Decentralized Cell Operations: Can We Learn From Criminals?

One thing the patriot movement dearly loves is big, loud groups with hierarchies and leaders and lots of positions for everyone to aspire to. We’ve talked here before about the concept of leaderless resistance, and how in the situation we find ourselves, it’s arguably a superior structure. The problem with LR, and the decentralized cell operations it deals with, is that people don’t like to mimic anything related to or used by people they don’t agree with ideologically. Go on Facebook and try telling a patriot group that they should study the operations of drug cartels, terror cells and radical environmentalists to get a feel for how tradecraft is done and you’ll see what I mean.

There is seemingly a belief among many in the movement that tactics used by the Left or criminal elements are by default tainted and even wrong, simply because they are used by people and groups we are ideologically opposed to. This is an incorrect view, and those who hold to it are rendering themselves ineffective because they are refusing to use tactics that work. The short answer to the question of whether we can learn from criminals is, quite simply, yes. Even Mike Vanderboegh, founder of the III% movement, used practices and security protocols gleaned from his time as a Communist operative.

The difference between the person who ignores security practices and wants everyone to be loud and proud under one big banner, and the person who understands how to truly effectively operate, is the difference between the “movement” and the resistance.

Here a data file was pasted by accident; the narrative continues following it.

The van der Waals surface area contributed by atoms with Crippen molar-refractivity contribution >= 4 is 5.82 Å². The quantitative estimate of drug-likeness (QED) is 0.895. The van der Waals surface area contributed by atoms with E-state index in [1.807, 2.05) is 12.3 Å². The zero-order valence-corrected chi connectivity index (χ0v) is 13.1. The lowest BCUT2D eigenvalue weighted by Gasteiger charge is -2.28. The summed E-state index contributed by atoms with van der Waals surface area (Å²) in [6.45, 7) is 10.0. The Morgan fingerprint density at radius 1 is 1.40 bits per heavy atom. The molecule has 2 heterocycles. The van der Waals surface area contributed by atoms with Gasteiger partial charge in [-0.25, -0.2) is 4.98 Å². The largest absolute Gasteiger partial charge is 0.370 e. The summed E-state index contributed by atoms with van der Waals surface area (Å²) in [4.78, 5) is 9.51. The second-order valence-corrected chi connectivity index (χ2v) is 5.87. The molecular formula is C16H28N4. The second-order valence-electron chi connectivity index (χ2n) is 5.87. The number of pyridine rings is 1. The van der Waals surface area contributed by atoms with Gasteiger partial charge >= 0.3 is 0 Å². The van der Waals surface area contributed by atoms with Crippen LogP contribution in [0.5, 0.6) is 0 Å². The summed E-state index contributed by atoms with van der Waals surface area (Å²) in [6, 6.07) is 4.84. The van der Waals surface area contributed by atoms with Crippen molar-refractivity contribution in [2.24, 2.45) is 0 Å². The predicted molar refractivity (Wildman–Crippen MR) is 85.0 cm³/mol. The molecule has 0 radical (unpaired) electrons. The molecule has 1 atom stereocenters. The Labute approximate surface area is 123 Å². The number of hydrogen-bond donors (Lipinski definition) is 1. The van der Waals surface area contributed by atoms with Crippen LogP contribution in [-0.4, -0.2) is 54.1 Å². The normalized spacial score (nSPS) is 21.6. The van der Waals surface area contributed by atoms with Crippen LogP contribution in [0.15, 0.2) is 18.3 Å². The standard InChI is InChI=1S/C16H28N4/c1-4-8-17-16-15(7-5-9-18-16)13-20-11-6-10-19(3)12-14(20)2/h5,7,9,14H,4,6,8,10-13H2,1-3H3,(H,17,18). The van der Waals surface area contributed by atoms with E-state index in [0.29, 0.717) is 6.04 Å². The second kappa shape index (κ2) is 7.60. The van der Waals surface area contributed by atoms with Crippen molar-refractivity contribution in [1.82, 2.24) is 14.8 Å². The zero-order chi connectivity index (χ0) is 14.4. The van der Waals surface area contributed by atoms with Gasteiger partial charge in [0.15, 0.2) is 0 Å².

This document was linked to by Grugq, an OPSEC expert and authority on various matters pertinent to the liberty fight. You’ll notice right away that it’s written by a drug trafficker—and by trafficker, I don’t mean a corner dealer with some connections. This guy is running an operation with multiple facets to it, and doing it fairly effectively. Most people—if they even stopped to read this—would consider him scum of the earth and ignore his advice. Smart folks in the liberty resistance, however, strip the emotion and viewpoints about his product away and see the tactics for what they are. There is a reason why the cartels are operating in all 50 states. There is a reason why people like this guy operate for years without ever being caught. Their tactics work. As Grugq explains about the article in question, “…they are describing a network of cells with compartmentation, strong vetting, training for handling compromises, counterintelligence, and more,” all things that the liberty resistance desperately needs to learn and use on a daily basis.